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Discussion in 'Motorsport' started by Johnny1996, Jul 12, 2014.
That was Charlotte, Rockingham was used in Talladega Nights though.
When I first saw the new Hockenhiem, I didn't like it much, although I understood the reasons the changes were needed.
However, after watching a couple races, it grew on me slightly (can't remember the year, but I remember a good race with Button in the BAR with Sato as a teamate).
Now, after having a chance to race on it in pCARS, I'm actually quite a big fan of it. Although it's very "point and squirt", I can get into a nice rhythm. I get a feeling too of why the design was chosen. The old stadium section (best stadium section in racing? I absolutely love the flow through these final corners) remains in tact. Same with the pit straight and T1, which still has an emphasis on carrying good speed for the following straight (extremely important in order to defend the braking zone into T2).
To me, the exit of T2 and T3 are the weekest points on the track. Not the easiest to navigate, but could be more exciting. I think the straight between 1 & 2 could have been slightly longer, T2 closer to 180', and then connect it back to the long, curved straight down to T5.
The T6, 7, & 8 complex is more exciting than it appears on the map. The apex of T8 is pretty blind . You can build good speed through T8 down towards T9, which helps preserve the old feeling of this corner. Of course, the approach is not as fast as it used to be, but it's still quite quick.
I think any track that is going to build a stadium section needs to go to Hockenhiem and study the final section. It's like a mini roller coaster going through there . I think it's a great example of how you don't need a ton of banking or elevation to make some exciting corners.
They are uninteresting but make for good racing, if your car handles well and is kind to its tires you'll get through there without issue, if its handling is bad and destroys its tires it leaves you open to being attacked at the hairpin, makes for very good racing, same with the kink after the hairpin, it can be quite an exciting track to watch racing on,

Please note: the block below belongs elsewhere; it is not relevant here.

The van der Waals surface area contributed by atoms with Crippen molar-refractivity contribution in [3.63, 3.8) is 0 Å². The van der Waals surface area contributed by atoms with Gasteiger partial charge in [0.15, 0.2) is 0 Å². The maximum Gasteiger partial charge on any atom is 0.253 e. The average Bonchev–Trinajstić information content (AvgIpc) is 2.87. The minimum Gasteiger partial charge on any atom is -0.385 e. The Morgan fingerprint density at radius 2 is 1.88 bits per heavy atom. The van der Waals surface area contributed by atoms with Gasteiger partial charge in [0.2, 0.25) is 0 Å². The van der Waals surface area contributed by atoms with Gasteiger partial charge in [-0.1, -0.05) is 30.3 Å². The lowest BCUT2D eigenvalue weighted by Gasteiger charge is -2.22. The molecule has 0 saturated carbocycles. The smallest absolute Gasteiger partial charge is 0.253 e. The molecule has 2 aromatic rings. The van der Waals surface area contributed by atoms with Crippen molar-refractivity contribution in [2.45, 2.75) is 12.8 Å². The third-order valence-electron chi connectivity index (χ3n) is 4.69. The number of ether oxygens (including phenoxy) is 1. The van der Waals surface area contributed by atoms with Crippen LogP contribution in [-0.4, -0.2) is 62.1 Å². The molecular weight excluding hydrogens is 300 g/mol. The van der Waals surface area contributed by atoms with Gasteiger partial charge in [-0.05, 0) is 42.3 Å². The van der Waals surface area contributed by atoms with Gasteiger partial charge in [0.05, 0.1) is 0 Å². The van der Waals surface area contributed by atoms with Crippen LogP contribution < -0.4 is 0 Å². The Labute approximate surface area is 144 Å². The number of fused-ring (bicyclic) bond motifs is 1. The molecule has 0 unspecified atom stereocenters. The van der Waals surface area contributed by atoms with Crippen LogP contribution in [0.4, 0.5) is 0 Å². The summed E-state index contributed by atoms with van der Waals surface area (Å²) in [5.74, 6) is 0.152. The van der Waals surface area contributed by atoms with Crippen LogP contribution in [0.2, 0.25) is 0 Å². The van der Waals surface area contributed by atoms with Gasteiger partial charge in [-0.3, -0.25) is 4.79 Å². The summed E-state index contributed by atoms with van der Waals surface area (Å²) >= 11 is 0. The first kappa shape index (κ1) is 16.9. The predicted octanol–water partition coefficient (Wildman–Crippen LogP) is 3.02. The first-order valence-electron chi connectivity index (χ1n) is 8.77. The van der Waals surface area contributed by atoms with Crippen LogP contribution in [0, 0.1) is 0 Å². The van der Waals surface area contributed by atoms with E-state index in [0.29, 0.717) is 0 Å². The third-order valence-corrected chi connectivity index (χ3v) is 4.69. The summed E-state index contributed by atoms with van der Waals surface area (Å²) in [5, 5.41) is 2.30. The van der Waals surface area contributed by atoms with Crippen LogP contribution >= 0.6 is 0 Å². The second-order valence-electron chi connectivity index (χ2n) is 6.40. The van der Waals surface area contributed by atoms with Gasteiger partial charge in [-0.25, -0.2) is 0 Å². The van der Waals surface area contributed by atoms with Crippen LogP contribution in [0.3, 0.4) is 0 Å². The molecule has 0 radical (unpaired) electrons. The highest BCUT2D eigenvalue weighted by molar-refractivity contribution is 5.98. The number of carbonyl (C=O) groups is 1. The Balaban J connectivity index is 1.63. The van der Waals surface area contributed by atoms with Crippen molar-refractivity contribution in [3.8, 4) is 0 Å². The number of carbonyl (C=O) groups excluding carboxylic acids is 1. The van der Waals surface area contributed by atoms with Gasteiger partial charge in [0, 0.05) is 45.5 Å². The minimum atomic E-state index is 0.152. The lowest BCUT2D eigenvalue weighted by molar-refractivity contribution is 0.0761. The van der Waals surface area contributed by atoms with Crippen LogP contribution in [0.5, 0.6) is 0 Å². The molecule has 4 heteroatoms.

Geez, had a project right near Rockingham three years ago; seemed in good shape at the time.
I kind of liked the racing at those "not-quite-oval" ovals, but they've been phased out over the past few decades for larger facilities...Yet another reason I'm not a fan anymore.
A nice look at the full, abandoned sections of Monza and not just a close up of the north banking. It must be an old aerial photo given the lack of chicances at the Rettefilio, Ascari and Roggia
You can just about see the 90 degree left turn halfway along the back straight which brought you onto the south banking and avoided the Parabolica altogether, in addition to the small chicane just before the south banking.
This rarely used configuration was 1935-1937.
You can also see remnants of the two final corners which were bypassed (around 1954-55) for the construction of the banking, which gives us the Parabolica as we know it today.
See, that's always bugged me. Going from the Wikimedia Commons files on the Monza layout:
The original 1922-1935 layout has a Parabolica
The 1935-1937 layout avoids it
The 1938-1954 layout layout has it severely chopped into a double right hander
Then the layouts from 1955 onwards have a Parabolica again! Albeit reprofiled over time like the Lesmo.